News remains a negative in grain markets

The grain markets are preparing for the upcoming planting season but dealing with a “slug” of negative news, said Don Roose, president of U.S. Commodities in Des Moines. Roose said recent USDA reports have been negative, with yields and ending stocks rising, adding more available supply and not much more demand. “We’ve had such a slew of negative news, and weather in South America has turned non-threatening. It’s about how much of this is dialed in (to prices,)” Roose said. “I always tell people that this time of year, you start to look for a low. You get enough producers selling that it gets digested in the market. Funds are at a near-record on corn and a five-year high short on soybeans, so that tells you the direction we’ve been trying to push.” Argentina is projected by some outlets to have a record production year, rebounding from a tough 2022-23 season and several weeks of extreme heat this growing season. Roose said there are still unknowns as to just how well the crop recove

Western Farm Show gathers latest equipment, education

At the Western Farm Show, farmers and ranchers can not only see the latest equipment and technology, they can also talk with people about farm finance, watch a livestock handling demonstration, or attend farmer development sessions on a variety of topics. Show manager Jami Applegate says people can get information about all aspects of agriculture. “You’re going to find everything you need to successfully run a farm or ranch under one roof,” she says. This year’s show, the 62nd Western Farm Show, is Feb. 23-25 at the American Royal Complex, located at 1701 American Royal Ct. in Kansas City, Missouri. Applegate says this year’s show features over 400 exhibitors, including farm equipment, finance, seed and even land-sale businesses. Four drone companies will be at the show. She says show attendees see value in being able to talk with dealers in person and see farm machinery up close. “Once they get there, they’re going to be able to talk to the dealers who are really knowledgeable o

Agriculture groups concerned about reduction in interest-free portion of cash advance program

The recent decision to reduce the interest-free portion of the Advance Payment Program (APP) from $350,000 to $100,000 has caused concern among farmers and ranchers across Canada. The Advance Payment Program, a federal loan guarantee initiative, has provided producers with access to low-cost cash advances to manage cash flow. Saskatchewan Cattlemen’s Association (SCA) and the Agricultural Producers Association of Saskatchewan (APAS) said the drastic reduction in the interest-free portion has heightened the financial concerns and uncertainty among farmers. APAS President Ian Boxall said the implications of this decision extend far beyond financial strain and will have wide-ranging impacts on farm financial management. “It’s been three years since the APP interest-free portion was at $100,000, and interest rates have skyrocketed, grain prices have dramatically declined, and input prices have remained high,” Boxall said. “The program needs to reflect the current realities of farm and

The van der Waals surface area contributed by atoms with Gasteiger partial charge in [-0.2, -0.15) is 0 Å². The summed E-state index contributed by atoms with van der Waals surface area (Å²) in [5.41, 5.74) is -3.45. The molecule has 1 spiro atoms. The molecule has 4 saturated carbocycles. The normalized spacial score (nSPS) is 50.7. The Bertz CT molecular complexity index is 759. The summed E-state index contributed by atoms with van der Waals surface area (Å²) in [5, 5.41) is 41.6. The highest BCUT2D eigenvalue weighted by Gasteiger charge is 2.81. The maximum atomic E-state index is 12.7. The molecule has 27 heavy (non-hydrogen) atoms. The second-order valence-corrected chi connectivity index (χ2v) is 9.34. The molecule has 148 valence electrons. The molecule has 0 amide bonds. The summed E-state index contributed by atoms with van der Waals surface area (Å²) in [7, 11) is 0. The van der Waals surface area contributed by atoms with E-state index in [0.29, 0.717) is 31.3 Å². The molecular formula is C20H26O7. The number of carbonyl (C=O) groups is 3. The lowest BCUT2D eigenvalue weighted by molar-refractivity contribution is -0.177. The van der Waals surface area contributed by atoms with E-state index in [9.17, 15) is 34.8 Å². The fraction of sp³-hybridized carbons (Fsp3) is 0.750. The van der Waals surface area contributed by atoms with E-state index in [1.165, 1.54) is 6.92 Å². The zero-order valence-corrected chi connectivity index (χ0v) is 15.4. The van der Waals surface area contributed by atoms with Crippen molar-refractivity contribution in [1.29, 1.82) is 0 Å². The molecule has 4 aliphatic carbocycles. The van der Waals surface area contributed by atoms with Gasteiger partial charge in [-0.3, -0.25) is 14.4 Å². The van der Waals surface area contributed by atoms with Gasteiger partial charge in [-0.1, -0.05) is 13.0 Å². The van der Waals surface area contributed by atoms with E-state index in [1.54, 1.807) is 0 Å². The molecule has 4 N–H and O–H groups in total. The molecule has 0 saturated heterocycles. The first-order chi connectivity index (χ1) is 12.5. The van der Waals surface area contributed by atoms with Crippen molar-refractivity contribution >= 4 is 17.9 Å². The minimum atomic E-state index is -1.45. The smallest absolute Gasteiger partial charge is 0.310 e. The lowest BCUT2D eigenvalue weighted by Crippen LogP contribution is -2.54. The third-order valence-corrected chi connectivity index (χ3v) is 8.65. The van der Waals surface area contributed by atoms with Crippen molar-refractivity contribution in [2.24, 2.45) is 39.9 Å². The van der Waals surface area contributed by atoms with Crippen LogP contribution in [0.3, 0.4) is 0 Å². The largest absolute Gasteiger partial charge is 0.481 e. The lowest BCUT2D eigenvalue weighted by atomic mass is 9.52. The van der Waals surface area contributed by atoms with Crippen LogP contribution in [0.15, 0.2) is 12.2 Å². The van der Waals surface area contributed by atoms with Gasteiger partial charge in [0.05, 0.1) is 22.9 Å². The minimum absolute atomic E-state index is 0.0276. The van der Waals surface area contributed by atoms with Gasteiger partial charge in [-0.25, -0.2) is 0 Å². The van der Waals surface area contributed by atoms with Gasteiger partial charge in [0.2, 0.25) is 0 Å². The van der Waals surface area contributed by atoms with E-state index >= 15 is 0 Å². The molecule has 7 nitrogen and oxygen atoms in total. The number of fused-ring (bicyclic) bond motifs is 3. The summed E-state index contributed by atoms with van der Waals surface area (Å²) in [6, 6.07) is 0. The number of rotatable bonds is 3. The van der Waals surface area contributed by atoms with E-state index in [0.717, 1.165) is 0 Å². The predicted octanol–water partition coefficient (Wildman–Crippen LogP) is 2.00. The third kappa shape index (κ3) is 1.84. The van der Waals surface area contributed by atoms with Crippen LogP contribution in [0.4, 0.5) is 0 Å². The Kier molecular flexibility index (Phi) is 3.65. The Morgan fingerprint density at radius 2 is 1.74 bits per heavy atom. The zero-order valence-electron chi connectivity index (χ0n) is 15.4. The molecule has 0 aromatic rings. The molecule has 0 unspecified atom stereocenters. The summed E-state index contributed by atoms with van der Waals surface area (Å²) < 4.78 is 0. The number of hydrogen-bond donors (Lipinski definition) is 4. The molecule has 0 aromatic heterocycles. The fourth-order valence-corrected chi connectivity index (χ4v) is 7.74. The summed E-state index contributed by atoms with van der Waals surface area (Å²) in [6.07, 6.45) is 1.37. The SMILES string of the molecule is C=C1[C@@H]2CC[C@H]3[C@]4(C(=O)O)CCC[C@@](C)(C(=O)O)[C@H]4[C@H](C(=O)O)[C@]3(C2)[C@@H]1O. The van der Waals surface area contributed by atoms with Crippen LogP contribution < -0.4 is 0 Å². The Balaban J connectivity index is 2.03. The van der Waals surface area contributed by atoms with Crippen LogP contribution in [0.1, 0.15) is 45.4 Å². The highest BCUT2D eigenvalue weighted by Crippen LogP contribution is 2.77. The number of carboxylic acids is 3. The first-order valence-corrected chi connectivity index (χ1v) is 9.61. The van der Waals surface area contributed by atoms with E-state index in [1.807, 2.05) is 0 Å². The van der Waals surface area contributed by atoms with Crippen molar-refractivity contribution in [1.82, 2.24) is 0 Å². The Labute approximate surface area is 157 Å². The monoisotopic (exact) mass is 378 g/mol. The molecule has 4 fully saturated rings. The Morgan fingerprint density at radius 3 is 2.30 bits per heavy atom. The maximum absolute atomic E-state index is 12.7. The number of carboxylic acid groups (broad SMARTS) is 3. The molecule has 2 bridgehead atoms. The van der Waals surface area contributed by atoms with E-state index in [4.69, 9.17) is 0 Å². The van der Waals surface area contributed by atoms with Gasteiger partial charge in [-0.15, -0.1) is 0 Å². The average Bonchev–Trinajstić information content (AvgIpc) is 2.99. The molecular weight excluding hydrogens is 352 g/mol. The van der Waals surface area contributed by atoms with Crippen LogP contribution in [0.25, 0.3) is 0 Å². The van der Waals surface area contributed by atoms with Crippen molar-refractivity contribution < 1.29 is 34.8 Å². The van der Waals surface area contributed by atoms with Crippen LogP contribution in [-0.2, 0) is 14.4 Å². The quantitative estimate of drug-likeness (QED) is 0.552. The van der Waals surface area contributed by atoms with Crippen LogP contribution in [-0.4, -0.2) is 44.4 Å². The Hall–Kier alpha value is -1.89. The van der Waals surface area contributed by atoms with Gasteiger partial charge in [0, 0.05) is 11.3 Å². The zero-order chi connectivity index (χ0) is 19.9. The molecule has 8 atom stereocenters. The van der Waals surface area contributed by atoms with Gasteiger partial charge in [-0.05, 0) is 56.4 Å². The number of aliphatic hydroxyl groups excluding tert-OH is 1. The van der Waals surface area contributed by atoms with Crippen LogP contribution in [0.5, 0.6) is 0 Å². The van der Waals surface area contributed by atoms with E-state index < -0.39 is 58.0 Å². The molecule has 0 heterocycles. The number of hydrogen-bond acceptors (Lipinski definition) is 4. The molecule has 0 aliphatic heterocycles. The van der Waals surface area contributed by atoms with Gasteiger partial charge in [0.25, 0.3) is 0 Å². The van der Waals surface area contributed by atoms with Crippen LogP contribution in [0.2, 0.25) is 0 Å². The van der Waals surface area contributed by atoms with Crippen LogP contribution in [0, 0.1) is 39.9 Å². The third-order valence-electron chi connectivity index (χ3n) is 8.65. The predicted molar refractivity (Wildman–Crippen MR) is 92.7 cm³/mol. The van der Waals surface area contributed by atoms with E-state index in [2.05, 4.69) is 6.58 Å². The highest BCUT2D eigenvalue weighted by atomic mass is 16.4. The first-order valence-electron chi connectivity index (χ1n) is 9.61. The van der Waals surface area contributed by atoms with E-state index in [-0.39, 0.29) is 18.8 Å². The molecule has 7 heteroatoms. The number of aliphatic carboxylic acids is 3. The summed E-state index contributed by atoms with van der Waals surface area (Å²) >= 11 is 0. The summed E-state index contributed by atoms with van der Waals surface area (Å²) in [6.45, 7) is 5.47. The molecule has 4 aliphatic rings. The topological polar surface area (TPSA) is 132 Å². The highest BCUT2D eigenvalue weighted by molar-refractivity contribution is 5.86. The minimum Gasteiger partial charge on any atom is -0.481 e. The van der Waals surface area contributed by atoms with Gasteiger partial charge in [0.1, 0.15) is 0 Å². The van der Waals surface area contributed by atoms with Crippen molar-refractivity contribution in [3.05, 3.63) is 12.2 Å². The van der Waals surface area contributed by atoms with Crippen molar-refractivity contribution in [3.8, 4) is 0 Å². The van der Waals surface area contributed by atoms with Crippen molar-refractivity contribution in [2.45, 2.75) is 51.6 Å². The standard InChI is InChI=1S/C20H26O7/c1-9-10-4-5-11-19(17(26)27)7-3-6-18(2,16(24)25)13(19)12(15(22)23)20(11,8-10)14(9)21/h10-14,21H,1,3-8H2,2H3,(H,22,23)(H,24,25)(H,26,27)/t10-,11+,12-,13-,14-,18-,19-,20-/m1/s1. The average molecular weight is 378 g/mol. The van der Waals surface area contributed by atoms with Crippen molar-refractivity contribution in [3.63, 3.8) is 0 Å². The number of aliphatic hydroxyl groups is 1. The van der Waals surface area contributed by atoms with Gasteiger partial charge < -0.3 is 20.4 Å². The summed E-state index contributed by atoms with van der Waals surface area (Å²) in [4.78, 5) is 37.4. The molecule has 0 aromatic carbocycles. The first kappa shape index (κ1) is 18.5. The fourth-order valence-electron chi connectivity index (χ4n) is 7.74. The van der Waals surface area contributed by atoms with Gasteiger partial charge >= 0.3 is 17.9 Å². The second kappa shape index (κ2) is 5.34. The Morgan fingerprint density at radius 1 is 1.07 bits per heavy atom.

Livestock receipts expected to push Canadian farm income higher

Agriculture and Agri-Food Canada (AAFC) said overall Canadian farm income is expected to reach a new record for 2023. AAFC said while every farm is unique and will have experienced the last year differently, the continued growth of overall farm income shows that despite the uncertainty and volatility of the past year, the sector remains resilient. The largest driver of this expected increase is a forecasted increase in livestock receipts of almost 10 per cent, to $37.3 billion. Cattle receipts saw impressive price-driven growth that, combined with moderate growth in receipts from the supply-managed sector, more than offset an expected decline in hog receipts. Crop receipts are also forecast to have grown 4 per cent to $56.0 billion, as improved grain marketings have largely mitigated the impact of declining prices. Operating expenses are forecast to have increased only 2 per cent to $74.9 billion, well below the 20 per cent increase seen in 2022. For 2023, Net Cash Income (NCI), th